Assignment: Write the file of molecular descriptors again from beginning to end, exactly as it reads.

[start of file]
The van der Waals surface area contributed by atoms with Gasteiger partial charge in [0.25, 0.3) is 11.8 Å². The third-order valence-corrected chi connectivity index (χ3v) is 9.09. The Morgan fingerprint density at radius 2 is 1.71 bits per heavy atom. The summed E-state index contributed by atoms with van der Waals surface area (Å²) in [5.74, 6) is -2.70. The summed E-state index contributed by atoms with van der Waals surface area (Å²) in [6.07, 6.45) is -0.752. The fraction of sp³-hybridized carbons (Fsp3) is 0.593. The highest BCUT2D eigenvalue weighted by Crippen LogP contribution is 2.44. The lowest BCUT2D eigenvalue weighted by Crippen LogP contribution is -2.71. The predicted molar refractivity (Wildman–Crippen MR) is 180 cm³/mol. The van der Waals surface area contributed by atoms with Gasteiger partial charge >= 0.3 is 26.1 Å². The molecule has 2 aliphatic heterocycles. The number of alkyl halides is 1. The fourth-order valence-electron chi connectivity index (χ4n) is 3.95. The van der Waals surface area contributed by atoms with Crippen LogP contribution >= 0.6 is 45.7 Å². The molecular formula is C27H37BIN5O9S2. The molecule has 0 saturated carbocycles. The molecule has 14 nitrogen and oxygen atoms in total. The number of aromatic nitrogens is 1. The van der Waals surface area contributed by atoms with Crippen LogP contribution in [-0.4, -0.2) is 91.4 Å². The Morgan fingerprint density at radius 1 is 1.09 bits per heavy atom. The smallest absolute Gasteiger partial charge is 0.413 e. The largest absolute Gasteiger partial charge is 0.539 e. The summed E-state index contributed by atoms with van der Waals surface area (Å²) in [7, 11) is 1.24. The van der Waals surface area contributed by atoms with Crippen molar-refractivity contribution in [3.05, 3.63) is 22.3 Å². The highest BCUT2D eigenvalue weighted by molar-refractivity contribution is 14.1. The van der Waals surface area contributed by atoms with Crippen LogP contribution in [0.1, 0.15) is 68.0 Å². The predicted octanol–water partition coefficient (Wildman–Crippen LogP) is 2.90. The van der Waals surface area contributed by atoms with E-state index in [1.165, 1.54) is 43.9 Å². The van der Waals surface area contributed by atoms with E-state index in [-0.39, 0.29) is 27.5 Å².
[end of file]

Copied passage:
The van der Waals surface area contributed by atoms with Gasteiger partial charge in [0.25, 0.3) is 11.8 Å². The third-order valence-corrected chi connectivity index (χ3v) is 9.09. The Morgan fingerprint density at radius 2 is 1.71 bits per heavy atom. The summed E-state index contributed by atoms with van der Waals surface area (Å²) in [5.74, 6) is -2.70. The summed E-state index contributed by atoms with van der Waals surface area (Å²) in [6.07, 6.45) is -0.752. The fraction of sp³-hybridized carbons (Fsp3) is 0.593. The highest BCUT2D eigenvalue weighted by Crippen LogP contribution is 2.44. The lowest BCUT2D eigenvalue weighted by Crippen LogP contribution is -2.71. The predicted molar refractivity (Wildman–Crippen MR) is 180 cm³/mol. The van der Waals surface area contributed by atoms with Gasteiger partial charge >= 0.3 is 26.1 Å². The molecule has 2 aliphatic heterocycles. The number of alkyl halides is 1. The fourth-order valence-electron chi connectivity index (χ4n) is 3.95. The van der Waals surface area contributed by atoms with Crippen LogP contribution >= 0.6 is 45.7 Å². The molecular formula is C27H37BIN5O9S2. The molecule has 0 saturated carbocycles. The molecule has 14 nitrogen and oxygen atoms in total. The number of aromatic nitrogens is 1. The van der Waals surface area contributed by atoms with Crippen LogP contribution in [-0.4, -0.2) is 91.4 Å². The Morgan fingerprint density at radius 1 is 1.09 bits per heavy atom. The smallest absolute Gasteiger partial charge is 0.413 e. The largest absolute Gasteiger partial charge is 0.539 e. The summed E-state index contributed by atoms with van der Waals surface area (Å²) in [7, 11) is 1.24. The van der Waals surface area contributed by atoms with Crippen molar-refractivity contribution in [3.05, 3.63) is 22.3 Å². The highest BCUT2D eigenvalue weighted by molar-refractivity contribution is 14.1. The van der Waals surface area contributed by atoms with Crippen LogP contribution in [0.1, 0.15) is 68.0 Å². The predicted octanol–water partition coefficient (Wildman–Crippen LogP) is 2.90. The van der Waals surface area contributed by atoms with E-state index in [1.165, 1.54) is 43.9 Å². The van der Waals surface area contributed by atoms with E-state index in [-0.39, 0.29) is 27.5 Å².